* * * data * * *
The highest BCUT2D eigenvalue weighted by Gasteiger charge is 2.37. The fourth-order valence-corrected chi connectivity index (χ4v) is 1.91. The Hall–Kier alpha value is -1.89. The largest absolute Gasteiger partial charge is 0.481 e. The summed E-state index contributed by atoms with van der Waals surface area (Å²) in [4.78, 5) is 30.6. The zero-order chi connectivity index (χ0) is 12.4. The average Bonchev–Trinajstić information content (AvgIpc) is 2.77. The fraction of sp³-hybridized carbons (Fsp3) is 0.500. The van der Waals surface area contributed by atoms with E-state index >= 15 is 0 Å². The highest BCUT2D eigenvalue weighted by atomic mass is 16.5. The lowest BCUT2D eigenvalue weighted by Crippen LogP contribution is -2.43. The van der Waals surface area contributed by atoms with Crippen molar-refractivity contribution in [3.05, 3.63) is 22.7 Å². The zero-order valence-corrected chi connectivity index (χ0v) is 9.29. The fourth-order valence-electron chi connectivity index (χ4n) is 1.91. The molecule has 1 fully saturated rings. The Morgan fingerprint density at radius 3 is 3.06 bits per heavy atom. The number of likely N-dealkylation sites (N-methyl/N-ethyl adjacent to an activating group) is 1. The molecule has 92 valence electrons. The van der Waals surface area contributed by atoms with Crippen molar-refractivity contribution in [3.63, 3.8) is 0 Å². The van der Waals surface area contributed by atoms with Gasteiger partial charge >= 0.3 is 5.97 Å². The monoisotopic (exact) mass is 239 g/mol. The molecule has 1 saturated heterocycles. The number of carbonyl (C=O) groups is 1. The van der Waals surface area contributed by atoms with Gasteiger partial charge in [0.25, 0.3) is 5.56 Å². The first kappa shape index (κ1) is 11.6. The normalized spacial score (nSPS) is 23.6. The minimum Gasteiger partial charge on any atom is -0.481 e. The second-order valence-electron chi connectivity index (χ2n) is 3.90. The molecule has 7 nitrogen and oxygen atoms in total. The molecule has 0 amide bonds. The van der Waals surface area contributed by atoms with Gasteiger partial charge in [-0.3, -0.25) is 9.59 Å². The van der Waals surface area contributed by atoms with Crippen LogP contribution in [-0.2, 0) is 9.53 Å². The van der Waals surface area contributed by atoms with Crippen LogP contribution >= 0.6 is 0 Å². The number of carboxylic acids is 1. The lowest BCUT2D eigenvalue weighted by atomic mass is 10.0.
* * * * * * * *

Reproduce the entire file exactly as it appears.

The highest BCUT2D eigenvalue weighted by Gasteiger charge is 2.37. The fourth-order valence-corrected chi connectivity index (χ4v) is 1.91. The Hall–Kier alpha value is -1.89. The largest absolute Gasteiger partial charge is 0.481 e. The summed E-state index contributed by atoms with van der Waals surface area (Å²) in [4.78, 5) is 30.6. The zero-order chi connectivity index (χ0) is 12.4. The average Bonchev–Trinajstić information content (AvgIpc) is 2.77. The fraction of sp³-hybridized carbons (Fsp3) is 0.500. The van der Waals surface area contributed by atoms with E-state index >= 15 is 0 Å². The highest BCUT2D eigenvalue weighted by atomic mass is 16.5. The lowest BCUT2D eigenvalue weighted by Crippen LogP contribution is -2.43. The van der Waals surface area contributed by atoms with Crippen molar-refractivity contribution in [3.05, 3.63) is 22.7 Å². The zero-order valence-corrected chi connectivity index (χ0v) is 9.29. The fourth-order valence-electron chi connectivity index (χ4n) is 1.91. The molecule has 1 fully saturated rings. The Morgan fingerprint density at radius 3 is 3.06 bits per heavy atom. The number of likely N-dealkylation sites (N-methyl/N-ethyl adjacent to an activating group) is 1. The molecule has 92 valence electrons. The van der Waals surface area contributed by atoms with Crippen molar-refractivity contribution in [3.63, 3.8) is 0 Å². The van der Waals surface area contributed by atoms with Gasteiger partial charge >= 0.3 is 5.97 Å². The monoisotopic (exact) mass is 239 g/mol. The molecule has 1 saturated heterocycles. The number of carbonyl (C=O) groups is 1. The van der Waals surface area contributed by atoms with Gasteiger partial charge in [0.25, 0.3) is 5.56 Å². The first kappa shape index (κ1) is 11.6. The normalized spacial score (nSPS) is 23.6. The minimum Gasteiger partial charge on any atom is -0.481 e. The second-order valence-electron chi connectivity index (χ2n) is 3.90. The molecule has 7 nitrogen and oxygen atoms in total. The molecule has 0 amide bonds. The van der Waals surface area contributed by atoms with Gasteiger partial charge in [-0.3, -0.25) is 9.59 Å². The van der Waals surface area contributed by atoms with Crippen LogP contribution in [-0.2, 0) is 9.53 Å². The van der Waals surface area contributed by atoms with Crippen LogP contribution >= 0.6 is 0 Å². The number of carboxylic acids is 1. The lowest BCUT2D eigenvalue weighted by atomic mass is 10.0.